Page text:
Jurassic National Monument and San Rafael Swell Conservation Area

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Jackson

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wsp_scott

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Reading that makes me even more confused about Utah politics and public lands, I thought UT politicians hated Wilderness and Monument designations or at least that is the impression following the Bear Ears fiasco :)
 

ramblinman

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"The bill also would transfer nearly 100,000 acres to the Utah School and Institutional Trust Lands Administration. The agency manages the various parcels of state-owned lands throughout Utah as part of a trust to support various institutions in the state, including public schools."

That's why they are supporting it, they are trying to use this deal to get land back from the federal government. My understanding is that lands that are part of this state trust are used for extraction with the proceeds going to the state school system. It's hard to read the color coded map at the end of the article, but to me it looks like this proposal puts a huge chunk of the San Rafael Desert on the chopping block, opened up for mining/drilling.

Also, it's worth noting that proposed wilderness areas for the San Rafael Desert portion would all border this state owned extraction site. In other words the mineral extraction wouldn't be quarantined in some isolated area, it would be right smack in the middle of the surrounding wilderness.
 
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IntrepidXJ

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I think it's a pretty balanced bill and from what I've seen so far and I'd support it at this point.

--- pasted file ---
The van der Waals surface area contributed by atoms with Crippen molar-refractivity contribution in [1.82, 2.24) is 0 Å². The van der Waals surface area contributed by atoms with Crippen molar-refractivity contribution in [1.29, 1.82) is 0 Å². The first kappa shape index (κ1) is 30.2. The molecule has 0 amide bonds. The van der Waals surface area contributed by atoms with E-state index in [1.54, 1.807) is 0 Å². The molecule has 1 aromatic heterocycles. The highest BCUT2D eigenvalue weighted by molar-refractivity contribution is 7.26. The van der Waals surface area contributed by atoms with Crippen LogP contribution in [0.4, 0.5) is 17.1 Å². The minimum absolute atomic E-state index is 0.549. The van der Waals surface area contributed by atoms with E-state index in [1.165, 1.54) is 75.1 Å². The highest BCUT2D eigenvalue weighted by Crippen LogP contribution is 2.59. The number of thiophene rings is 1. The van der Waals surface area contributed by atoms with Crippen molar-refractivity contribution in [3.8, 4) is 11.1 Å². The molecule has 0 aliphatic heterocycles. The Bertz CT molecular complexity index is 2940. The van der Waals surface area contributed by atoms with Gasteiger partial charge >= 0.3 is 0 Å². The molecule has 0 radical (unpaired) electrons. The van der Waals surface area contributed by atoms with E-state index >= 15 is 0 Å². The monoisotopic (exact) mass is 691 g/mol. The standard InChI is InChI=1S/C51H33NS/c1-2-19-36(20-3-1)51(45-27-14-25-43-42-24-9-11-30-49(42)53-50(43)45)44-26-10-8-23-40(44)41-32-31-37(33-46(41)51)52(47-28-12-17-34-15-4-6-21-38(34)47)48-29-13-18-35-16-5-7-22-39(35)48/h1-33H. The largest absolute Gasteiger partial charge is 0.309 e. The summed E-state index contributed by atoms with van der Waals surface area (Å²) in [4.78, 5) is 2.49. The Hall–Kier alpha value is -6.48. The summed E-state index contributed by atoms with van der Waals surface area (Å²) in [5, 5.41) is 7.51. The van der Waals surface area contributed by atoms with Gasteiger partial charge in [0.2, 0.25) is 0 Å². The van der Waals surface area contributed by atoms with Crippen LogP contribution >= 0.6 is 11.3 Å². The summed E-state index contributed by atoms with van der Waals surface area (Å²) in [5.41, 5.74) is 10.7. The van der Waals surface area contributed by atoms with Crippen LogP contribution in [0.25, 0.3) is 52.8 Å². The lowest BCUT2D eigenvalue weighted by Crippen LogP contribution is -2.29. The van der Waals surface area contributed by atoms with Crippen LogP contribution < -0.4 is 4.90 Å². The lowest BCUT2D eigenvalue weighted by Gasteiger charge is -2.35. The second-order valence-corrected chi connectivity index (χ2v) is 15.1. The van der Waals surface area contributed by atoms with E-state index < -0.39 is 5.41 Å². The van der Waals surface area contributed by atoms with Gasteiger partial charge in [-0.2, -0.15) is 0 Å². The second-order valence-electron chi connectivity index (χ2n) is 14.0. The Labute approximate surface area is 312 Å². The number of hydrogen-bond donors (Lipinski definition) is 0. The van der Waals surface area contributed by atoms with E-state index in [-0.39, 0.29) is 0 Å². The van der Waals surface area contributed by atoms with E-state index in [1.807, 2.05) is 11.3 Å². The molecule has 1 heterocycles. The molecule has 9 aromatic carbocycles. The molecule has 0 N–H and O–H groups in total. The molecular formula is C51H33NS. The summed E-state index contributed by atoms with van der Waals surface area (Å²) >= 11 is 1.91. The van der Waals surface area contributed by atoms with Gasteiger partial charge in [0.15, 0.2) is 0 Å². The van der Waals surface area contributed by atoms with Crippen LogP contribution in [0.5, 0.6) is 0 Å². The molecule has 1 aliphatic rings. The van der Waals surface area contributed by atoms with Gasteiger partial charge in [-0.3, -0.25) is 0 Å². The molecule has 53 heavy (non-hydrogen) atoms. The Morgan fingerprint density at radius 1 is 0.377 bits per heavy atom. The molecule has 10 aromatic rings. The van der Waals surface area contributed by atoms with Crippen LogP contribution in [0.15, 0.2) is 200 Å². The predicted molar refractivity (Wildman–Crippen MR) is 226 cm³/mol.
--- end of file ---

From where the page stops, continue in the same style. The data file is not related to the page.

SUWA hates it, but there's no surprise there. They have no interest in compromising at all and are basing the amount of 'wilderness lost' on their Red Rock Proposal, which is very inflated and flawed to begin with.

It looks like it basically turns the existing WSA's into true wilderness....I support that.
It looks like it makes the rest of the Swell an NCA....I support that. Certainly a better option than a National Monument IMO.
It protects existing motorized routes and doesn't allow new ones to be created....I support that.
I'm not a fan of Goblin Valley expanding, but I'm willing to make a compromise there for the rest of the bill. It's not a huge area.

As far as transferring lands to the Utah School and Institutional Trust Lands Administration, it looks that that will just be a land swap of existing SITLA lands inside the new NCA and Wilderness areas for other federal lands elsewhere. That's typical in these situations and what was supposed to happen in the Bears Ears NM, too.

Don't fall for SUWA's bullshit and flawed arguments.
 

IntrepidXJ

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Reading that makes me even more confused about Utah politics and public lands, I thought UT politicians hated Wilderness and Monument designations or at least that is the impression following the Bear Ears fiasco :)
They just want to be involved in the decisions and process...not have it rammed down their throat....
 

SteveR

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I'm not familiar with most of the Swell, mainly just the Goblin-WildHorse-Crack area (but plan on changing that).
Looking at the (somewhat fuzzy) map of the proposed changes with reference to the Wildhorse and Crack areas- it appears that they at least partially fall into the new state park lands. We have random camped out that way numerous times. Assuming that state park designation will mean restrictions on that- will their be any thought put into where people will go, as it is a popular camping zone? A case of win some, lose some for the greater good, if the bill results in increased protection overall?